I don’t recall the last time I ever really became this invested in learning more about a film. I think it may be the intermingling of film and history, but I watched all of the special feature sections and just marveled at the production of the film. There’s a genuine passion and craft that’s on display in all of these features and it feels like Nolan went above and beyond to make sure that this would be the definitive Oppenheimer experience.

But one of the biggest challenges that Nolan had in bringing the film to home media was preserving the theatrical experience within your own home. When I saw the film in IMAX over the summer, it was the first time in years I had decided that IMAX was the way to go for viewing the film and I was floored by it at moments. So translating the film to a smaller screen would probably have diminished the power of the film in some areas, but I think that the film translated well to home video. I admit, I didn’t give the film my undivided attention when I was watching it a few days ago (I had Thanksgiving to prep for after all), but it sounded exactly like I remembered it and the Trinity test was just as impactful and marvelous as I remember.

Oppenheimer Blu-Ray

Cillian Murphy is J. Robert Oppenheimer in OPPENHEIMER, written, produced, and directed by Christopher Nolan.

And that’s pretty spectacular in its own right. I can now say I own a copy of Oppenheimer that captured everything I remembered and loved about the movie. And I own it! I’m not beholden by Paramount, Warner Bros, or any other company that can and will restrict when I have access to this film. It’s now in my collection and as long as I have a Blu-ray player somewhere in my house, I can watch the film whenever I feel like it and without having to pay any extra fees for it. I bought it once, it’s mine now, plain and simple. I will encourage anyone and everyone who is a fan of the film, and from what I can tell there are a lot of fans given that it grossed nearly $1 billion at the box office, to pick up the physical release of the film. I would probably steer them to the Blu-ray just so they have access to all of the nifty special features here, but owning any version of the film is fine in my eyes.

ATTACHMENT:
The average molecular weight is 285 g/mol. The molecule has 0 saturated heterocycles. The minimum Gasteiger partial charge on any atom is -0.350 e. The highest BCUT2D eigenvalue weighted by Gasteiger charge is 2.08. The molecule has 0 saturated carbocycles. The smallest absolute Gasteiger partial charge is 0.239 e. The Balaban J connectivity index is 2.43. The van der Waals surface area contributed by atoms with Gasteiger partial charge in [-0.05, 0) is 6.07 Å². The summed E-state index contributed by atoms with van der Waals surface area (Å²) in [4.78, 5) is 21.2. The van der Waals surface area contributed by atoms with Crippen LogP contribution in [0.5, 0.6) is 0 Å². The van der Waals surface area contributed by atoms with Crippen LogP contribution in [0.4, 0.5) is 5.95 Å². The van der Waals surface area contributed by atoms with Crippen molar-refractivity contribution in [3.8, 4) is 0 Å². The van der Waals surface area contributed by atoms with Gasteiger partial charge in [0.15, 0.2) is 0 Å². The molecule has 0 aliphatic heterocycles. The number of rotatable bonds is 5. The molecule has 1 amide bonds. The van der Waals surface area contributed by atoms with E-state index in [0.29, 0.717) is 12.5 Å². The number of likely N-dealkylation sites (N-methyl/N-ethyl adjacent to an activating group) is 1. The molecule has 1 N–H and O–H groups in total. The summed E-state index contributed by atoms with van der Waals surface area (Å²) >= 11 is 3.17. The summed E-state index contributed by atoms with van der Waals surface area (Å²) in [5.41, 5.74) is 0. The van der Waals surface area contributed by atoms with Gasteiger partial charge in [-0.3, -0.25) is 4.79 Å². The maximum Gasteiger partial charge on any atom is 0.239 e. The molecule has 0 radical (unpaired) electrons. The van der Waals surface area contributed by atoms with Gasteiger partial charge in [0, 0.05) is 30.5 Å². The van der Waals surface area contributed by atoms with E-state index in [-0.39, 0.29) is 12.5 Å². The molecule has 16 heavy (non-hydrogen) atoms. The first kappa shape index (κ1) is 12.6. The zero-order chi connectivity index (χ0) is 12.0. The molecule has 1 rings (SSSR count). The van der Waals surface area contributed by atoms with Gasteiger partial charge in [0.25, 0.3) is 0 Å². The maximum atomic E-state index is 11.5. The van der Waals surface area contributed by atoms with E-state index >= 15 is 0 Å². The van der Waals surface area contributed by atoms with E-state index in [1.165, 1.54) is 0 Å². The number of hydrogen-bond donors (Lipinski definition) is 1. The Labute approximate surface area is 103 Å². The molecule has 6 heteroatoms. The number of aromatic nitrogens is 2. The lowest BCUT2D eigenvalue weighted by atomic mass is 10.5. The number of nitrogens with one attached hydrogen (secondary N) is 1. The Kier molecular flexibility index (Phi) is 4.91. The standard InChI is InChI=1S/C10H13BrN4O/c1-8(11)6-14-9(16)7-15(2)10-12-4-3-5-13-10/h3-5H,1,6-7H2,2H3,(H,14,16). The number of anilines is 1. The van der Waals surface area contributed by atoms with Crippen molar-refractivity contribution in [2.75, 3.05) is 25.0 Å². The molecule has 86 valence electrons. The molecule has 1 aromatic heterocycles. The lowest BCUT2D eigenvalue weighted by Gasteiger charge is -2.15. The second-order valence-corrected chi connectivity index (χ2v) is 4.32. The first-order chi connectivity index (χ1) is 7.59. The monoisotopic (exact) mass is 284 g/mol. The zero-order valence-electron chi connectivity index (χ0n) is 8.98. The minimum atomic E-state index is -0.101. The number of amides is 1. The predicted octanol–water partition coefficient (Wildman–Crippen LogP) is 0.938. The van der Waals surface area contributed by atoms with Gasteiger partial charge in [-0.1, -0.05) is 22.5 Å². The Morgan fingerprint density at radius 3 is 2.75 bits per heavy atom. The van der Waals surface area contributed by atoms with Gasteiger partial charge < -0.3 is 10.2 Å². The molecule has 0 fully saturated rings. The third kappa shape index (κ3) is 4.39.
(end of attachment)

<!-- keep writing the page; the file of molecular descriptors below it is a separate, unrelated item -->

It’s rare for me to advocate like this, but Guillermo del Toro is right when he says that owning physical media is a responsibility. I hope that any and all films are able to get snazzy physical releases like this and that streaming services see the artistic value of having physical copies of their titles made available. Some probably won’t, like Netflix, but a man can dream. Now excuse me while I pre-order my Criterion Collection copy of Pinocchio.

Jesse Lab
The strange one. The one born and raised in New Jersey. The one who raves about anime. The one who will go to bat for DC Comics, animation, and every kind of dog. The one who is more than a tad bit odd. The Features Editor.